Lisa Chalidze

Lisa Chalidze is chair of Criminal Justice Division at CSJ, and teaches courses in criminal procedure and current issues in criminal justice. She has served as a trial lawyer concentrating on abuse of power in the context of commercial litigation and guardianship of persons with disabilities, as well as in the field of international human rights.

She also has served as a trial lawyer in an insurance defense firm that included toxic torts and professional malpractice in the medical, legal, and accounting fields. She brings great insight to students as well as the faculty and staff at CSJ.

We sat down with Lisa Chalidze for a Q and A session. Here’s what she had to say.

Q. How long have you taught at CSJ? What is your teaching background?
A. In 2008 I, just after receiving my masters from Skidmore college, I taught my first undergraduate course, women’s rights, right here at CSJ. Recently I learned that one of our new students in the criminal justice program is the younger brother of one of the students in that 2008 course! Prior to that I had taught only postgraduates at the professional level in seminar settings, subsequent to getting my doctor of jurisprudence and practicing law for many years. Since then I have taught various criminal justice courses here as an adjunct, including criminal law, professional writing and criminal procedure.

Q.What courses or subjects do you like teaching the most?
A. My passion is the rule of law and constitutional democracy. I especially love teaching law and society, and criminal procedure, where the most muscular constitutional jurisprudence is exercised around fourth-amendment search-and-seizure issues and fifth-amendment protections, such as the right to remain silent.

Q.What do you hope to teach at CSJ in the future?
A. I am really excited about teaching crime fiction (a brand new course we just developed) with Professor Highet this coming May, as an intensive two-week course that examines popular notions of crime in fiction and the legal elements of those crimes, as well as crime and media next fall that utilizes a similar approach to crime cinema. Courses like these allow learners to view the criminal justice arena through a different lens that draws in broader social and historical concerns.

Q.What do you feel your strengths are as a college professor?
A. Students seem to learn well from professors with considerable real-world experience in their teaching fields. In the criminal justice program we are very lucky to provide professors who are current or former law enforcement agents, parole and probation officers, judges, and so on. I think my 30 years of experience as a trial lawyer, human-rights activist and author allows me to offer insights to my students about how our judicial system really works, and the role and evolution of law in a dynamic democratic political system.

Q. What do you hope to contribute to the criminal justice division?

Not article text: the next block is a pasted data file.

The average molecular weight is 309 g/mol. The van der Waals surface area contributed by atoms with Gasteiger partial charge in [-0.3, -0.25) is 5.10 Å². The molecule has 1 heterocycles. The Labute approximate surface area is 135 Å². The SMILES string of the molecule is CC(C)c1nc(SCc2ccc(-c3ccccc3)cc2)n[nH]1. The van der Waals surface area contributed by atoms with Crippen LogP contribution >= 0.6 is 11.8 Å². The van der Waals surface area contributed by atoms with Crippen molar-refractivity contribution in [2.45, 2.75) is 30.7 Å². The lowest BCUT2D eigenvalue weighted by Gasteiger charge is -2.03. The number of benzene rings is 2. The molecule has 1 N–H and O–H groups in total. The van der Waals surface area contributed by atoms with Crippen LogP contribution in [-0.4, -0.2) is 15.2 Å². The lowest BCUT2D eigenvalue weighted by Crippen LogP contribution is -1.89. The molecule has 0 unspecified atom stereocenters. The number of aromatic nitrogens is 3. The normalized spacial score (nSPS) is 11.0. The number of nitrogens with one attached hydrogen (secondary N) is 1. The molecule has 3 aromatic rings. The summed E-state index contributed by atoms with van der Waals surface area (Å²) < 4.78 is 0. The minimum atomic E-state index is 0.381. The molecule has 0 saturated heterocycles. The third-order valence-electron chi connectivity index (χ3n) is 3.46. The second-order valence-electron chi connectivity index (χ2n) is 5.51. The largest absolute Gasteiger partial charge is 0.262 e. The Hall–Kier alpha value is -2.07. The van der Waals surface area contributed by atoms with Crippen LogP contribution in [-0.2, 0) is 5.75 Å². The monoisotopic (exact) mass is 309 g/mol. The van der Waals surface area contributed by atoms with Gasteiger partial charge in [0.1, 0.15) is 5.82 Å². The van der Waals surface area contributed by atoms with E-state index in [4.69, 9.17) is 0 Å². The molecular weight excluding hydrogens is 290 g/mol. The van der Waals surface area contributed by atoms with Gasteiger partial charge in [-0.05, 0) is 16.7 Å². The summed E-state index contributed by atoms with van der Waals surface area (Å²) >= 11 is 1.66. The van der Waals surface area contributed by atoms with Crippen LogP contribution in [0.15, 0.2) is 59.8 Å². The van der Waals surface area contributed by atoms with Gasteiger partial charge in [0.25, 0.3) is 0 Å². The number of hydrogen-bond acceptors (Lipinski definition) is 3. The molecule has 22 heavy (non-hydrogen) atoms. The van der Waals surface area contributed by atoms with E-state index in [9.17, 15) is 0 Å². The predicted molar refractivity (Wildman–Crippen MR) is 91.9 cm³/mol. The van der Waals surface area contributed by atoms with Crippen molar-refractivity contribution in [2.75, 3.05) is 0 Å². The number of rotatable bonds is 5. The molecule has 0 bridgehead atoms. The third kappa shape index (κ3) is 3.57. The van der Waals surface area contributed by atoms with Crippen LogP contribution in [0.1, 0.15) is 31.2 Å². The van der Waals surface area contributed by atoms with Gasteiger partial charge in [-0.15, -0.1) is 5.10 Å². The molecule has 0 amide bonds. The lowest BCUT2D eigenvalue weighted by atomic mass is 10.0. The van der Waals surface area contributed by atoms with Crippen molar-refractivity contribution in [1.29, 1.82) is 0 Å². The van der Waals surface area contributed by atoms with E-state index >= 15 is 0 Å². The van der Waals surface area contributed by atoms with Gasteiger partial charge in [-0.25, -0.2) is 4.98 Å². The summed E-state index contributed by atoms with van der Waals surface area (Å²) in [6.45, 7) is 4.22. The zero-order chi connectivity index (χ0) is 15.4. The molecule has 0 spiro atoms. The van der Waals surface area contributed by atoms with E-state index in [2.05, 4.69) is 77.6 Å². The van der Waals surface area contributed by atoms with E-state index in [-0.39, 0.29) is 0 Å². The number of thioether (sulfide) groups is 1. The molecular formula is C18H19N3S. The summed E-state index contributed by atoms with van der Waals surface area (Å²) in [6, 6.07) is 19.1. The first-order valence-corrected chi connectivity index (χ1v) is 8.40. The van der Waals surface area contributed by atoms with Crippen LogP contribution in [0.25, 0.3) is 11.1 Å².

A. With the help of highly-motivated students and fellow professionals in our campus community, I hope to grow the program in a way that is designed to enhance both post-graduation job prospects for our students, and the liberal-arts background needed to groom future leaders. We are revamping the program in a variety of ways with a more interdisciplinary approach in recognition of the complexity of the issues our graduates will face when they enter the field of their choice.

Q. What changes do you see coming in the criminal justice field and what is driving those changes?
A. Though reluctant to predict the future, I would venture to say that the private side of law enforcement (which ironically is referred to as “public” safety) will experience significant growth and job opportunities in the future. Corporations, malls, and so on have growing needs to outsource their risk-management and loss-prevention programs. This is something we are exploring currently here at CSJ, to better serve our students’ career goals.

Q. What do you think makes the classroom experience special for a criminal justice major at CSJ?
A. My students tell me that having so many professors with real-world experience in their respective fields brings a great deal to the classroom experience, rather than relying on teachers who have learned from a book rather than in the trenches. This is complemented by off-campus special events such as mock trials in the courthouse, tours of prisons, and so on — anything to bridge the gap between theory and practice. I believe this is a special strength of the CSJ criminal justice program.

Q. What makes you most excited about teaching at CSJ?
A. The students, of course, and the opportunity to work creatively in growing the criminal justice program. I am grateful to the administration for selecting me to chair the division, and for listening to my ideas about how we might better serve current and future students.

Q. What do you like to do when you are not working?
A. Write murder mysteries! I’m working on my third at the moment, though can’t seem to find the time to get those last few chapters done … Also snowshoe in the winter, and kayak, hike and swim the rest of the year, often in the company of my two dogs, a yellow lab named Yogi and a golden retriever named Spike.

Q. What advice do you have for those who want to pursue a career in the criminal justice fields?
A. Come to CSJ — we teach it how it really is! And utilize our Spanish class. A surprising number of jobs with federal and international law enforcement agencies require or prefer Spanish speakers. Love your country. Want to help.